The price was good, the guy running it friendly and the room clean enough. What surprised us was that each time we used the kitchen there was a huge pile of dirty dishes and pans. We were going to suggest to the manager that he have a word with whoever was responsible, until we realised it was him and the other two people who seemed to be the owners. It got to the point where we wondered whether they were squatting! especially as the back door was hanging loose on its hinges. It was when we walked into the kitchen to find a chewed plastic dog bone on the table that Franco really went off the place.

At Karen Travel we asked about horse riding.

"You can ride to the site of the Uruguayan football team plane crash." We were offered.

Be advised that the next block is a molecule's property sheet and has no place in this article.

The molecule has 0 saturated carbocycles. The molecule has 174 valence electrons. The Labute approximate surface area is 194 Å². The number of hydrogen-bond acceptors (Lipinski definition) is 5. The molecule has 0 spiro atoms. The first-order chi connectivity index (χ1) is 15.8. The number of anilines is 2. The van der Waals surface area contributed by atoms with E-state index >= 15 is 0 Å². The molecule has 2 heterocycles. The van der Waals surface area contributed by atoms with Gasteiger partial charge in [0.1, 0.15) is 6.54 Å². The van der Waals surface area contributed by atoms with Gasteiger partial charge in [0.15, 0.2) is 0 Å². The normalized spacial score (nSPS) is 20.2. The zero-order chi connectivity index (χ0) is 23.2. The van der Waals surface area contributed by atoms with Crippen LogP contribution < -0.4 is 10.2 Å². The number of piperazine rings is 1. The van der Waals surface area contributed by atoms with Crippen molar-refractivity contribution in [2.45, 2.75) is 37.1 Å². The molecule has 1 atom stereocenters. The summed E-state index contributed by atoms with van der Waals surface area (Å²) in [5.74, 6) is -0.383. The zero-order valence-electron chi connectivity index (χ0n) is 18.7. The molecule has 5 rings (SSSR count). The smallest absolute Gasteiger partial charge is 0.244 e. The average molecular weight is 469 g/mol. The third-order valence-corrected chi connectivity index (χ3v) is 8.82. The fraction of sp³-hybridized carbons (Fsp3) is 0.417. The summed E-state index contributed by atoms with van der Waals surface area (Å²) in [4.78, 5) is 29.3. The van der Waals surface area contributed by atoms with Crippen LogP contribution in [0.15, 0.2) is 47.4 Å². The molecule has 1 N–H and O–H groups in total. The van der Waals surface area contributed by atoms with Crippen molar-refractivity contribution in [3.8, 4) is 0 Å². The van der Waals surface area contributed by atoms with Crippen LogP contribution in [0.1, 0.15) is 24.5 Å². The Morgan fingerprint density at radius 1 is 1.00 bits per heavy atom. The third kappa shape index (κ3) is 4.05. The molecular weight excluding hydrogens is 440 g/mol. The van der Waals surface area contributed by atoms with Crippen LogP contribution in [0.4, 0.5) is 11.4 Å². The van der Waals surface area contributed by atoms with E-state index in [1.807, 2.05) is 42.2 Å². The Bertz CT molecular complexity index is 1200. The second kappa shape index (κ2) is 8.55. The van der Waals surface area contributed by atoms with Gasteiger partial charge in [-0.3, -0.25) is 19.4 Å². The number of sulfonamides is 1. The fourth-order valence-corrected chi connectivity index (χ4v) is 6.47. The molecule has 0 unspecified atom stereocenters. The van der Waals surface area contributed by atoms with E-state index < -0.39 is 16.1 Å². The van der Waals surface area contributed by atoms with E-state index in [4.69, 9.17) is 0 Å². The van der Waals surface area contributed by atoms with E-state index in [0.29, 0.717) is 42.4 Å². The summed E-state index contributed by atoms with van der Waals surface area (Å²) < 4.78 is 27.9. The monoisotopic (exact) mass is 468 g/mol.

No thank you. We had no desire to visit a cannibal memorial even if we have a huge respect for the survivors. In October 1972 an Uruguayan plane, carrying the national rugby team, hit a high Andean peak and crashed at over 3,600m altitude. In those days there was no GPS and the pilot mistakenly thought he was already in Chile. Against the odds, there were survivors. Piers Paul Read told their story in 'Alive: The Story of the Andes Survivors' (1974). After two months surviving by eating the dead, Nando Parrado and Roberto Canessa set off to get help. Based on what the pilot had told them, they headed for Chile and walked for ten days across the Andes, until at last they met another human being. Tragically, if they had gone the other way, they would have reached Malargüe by evening!

Instead, we booked a tour to Payunia for the following day.

Although Malargüe isn't the most attractive small town, the people are friendly and helpful. The usual farewell in Chile and Andean Argentina is "que le vaya bien" (literally 'that it goes well'). Not so in Malargüe where every conversation ended with a cheerful "Good Luck!" We wondered why.

A mural commemorating ‘Che’ Guevara passing through on his epic motorbike journey